Warmer, but wetter days ahead

Warmer, but wetter days ahead

Across the Corn Belt, cool, cloudy weather lingers across the Great Lakes region, accompanied by a few snow showers. The U.S. corn harvest has passed the halfway mark—54% complete by October 29—but progress remains at least 20 percentage points behind the respective state 5-year averages in Iowa, Minnesota, Nebraska, Wisconsin, and the Dakotas.

On the Plains, generally cold conditions persist. Patches of light rain and snow are spreading across the central and southern High Plains. Across the northern Plains, where winter wheat has struggled to become well established due to drought followed by periods of rain, snow, and cold weather, only 17% of the crop was rated in good to excellent condition on October 29 in South Dakota, along with 22% in Montana.

In the South, dry weather favors fieldwork, including winter wheat planting and cotton, peanut, and soybean harvesting. East of the Mississippi River, pastures were rated at least 50% in good to excellent condition on October 29 in all Southeastern States except Virginia.

In the West, below-normal temperatures are mostly confined to coastal southern California and the central and southern Rockies. Similarly, isolated rain and snow showers are limited to the central and southern Rockies.

During the remainder of Tuesday, showers and thunderstorms will develop across the western Gulf Coast region. The rain will gradually expand toward the northeast, with most areas from the Texas coast into the lower Great Lakes region expected to receive at least 1 to 2 inches during the next several days. In contrast, mostly dry weather should prevail through week’s end in the Southwest and the southern Atlantic region. Farther west, however, increasingly stormy weather will prevail in the Northwest, accompanied by colder conditions and significant, high-elevation snow. Late in the week, the season’s first significant precipitation event will overspread northern and central California.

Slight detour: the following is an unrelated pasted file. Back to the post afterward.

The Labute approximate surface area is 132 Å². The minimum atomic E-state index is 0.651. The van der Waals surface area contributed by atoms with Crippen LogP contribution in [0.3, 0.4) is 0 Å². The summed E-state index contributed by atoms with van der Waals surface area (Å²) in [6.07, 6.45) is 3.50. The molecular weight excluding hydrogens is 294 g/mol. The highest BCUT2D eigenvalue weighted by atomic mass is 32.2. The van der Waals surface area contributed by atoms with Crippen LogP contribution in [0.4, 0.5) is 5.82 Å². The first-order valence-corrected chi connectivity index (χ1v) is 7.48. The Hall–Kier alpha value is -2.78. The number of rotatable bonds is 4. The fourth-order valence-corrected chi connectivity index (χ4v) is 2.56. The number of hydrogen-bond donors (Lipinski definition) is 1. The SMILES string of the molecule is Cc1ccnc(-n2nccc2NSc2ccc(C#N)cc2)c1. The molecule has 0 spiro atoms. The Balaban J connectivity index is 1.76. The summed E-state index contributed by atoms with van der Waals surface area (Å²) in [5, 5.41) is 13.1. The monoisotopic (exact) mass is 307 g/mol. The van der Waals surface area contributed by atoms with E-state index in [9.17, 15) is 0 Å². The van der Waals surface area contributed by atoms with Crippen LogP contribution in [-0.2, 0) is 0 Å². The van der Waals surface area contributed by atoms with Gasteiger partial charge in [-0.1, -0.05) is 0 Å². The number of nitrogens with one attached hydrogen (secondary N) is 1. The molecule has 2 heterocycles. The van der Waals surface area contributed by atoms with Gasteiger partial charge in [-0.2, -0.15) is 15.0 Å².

Looking ahead, the 6- to 10-day outlook calls for the likelihood of below-normal temperatures across the northern Plains and much of the West, while warmer-than-normal weather will prevail along and southeast of a line from New Mexico to Wisconsin. Meanwhile, near- to above-normal precipitation across most of the country should contrast with drier-than-normal weather on the central High Plains and across the lower Southeast.

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